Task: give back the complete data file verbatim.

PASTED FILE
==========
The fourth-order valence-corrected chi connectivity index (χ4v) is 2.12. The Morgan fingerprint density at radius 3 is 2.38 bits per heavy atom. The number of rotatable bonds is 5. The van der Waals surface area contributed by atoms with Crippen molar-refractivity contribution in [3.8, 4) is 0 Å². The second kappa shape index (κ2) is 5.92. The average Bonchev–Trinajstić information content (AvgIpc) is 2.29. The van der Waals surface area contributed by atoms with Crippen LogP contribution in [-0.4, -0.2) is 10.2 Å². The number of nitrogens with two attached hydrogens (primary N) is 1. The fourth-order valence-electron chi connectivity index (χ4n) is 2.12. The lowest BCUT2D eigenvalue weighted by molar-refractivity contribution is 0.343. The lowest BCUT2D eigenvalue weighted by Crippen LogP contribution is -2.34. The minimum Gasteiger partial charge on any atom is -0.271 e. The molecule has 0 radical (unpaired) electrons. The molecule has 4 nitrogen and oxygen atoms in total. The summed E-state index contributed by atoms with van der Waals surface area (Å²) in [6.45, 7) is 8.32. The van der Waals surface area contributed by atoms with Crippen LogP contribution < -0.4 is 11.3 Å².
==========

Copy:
The fourth-order valence-corrected chi connectivity index (χ4v) is 2.12. The Morgan fingerprint density at radius 3 is 2.38 bits per heavy atom. The number of rotatable bonds is 5. The van der Waals surface area contributed by atoms with Crippen molar-refractivity contribution in [3.8, 4) is 0 Å². The second kappa shape index (κ2) is 5.92. The average Bonchev–Trinajstić information content (AvgIpc) is 2.29. The van der Waals surface area contributed by atoms with Crippen LogP contribution in [-0.4, -0.2) is 10.2 Å². The number of nitrogens with two attached hydrogens (primary N) is 1. The fourth-order valence-electron chi connectivity index (χ4n) is 2.12. The lowest BCUT2D eigenvalue weighted by molar-refractivity contribution is 0.343. The lowest BCUT2D eigenvalue weighted by Crippen LogP contribution is -2.34. The minimum Gasteiger partial charge on any atom is -0.271 e. The molecule has 0 radical (unpaired) electrons. The molecule has 4 nitrogen and oxygen atoms in total. The summed E-state index contributed by atoms with van der Waals surface area (Å²) in [6.45, 7) is 8.32. The van der Waals surface area contributed by atoms with Crippen LogP contribution < -0.4 is 11.3 Å².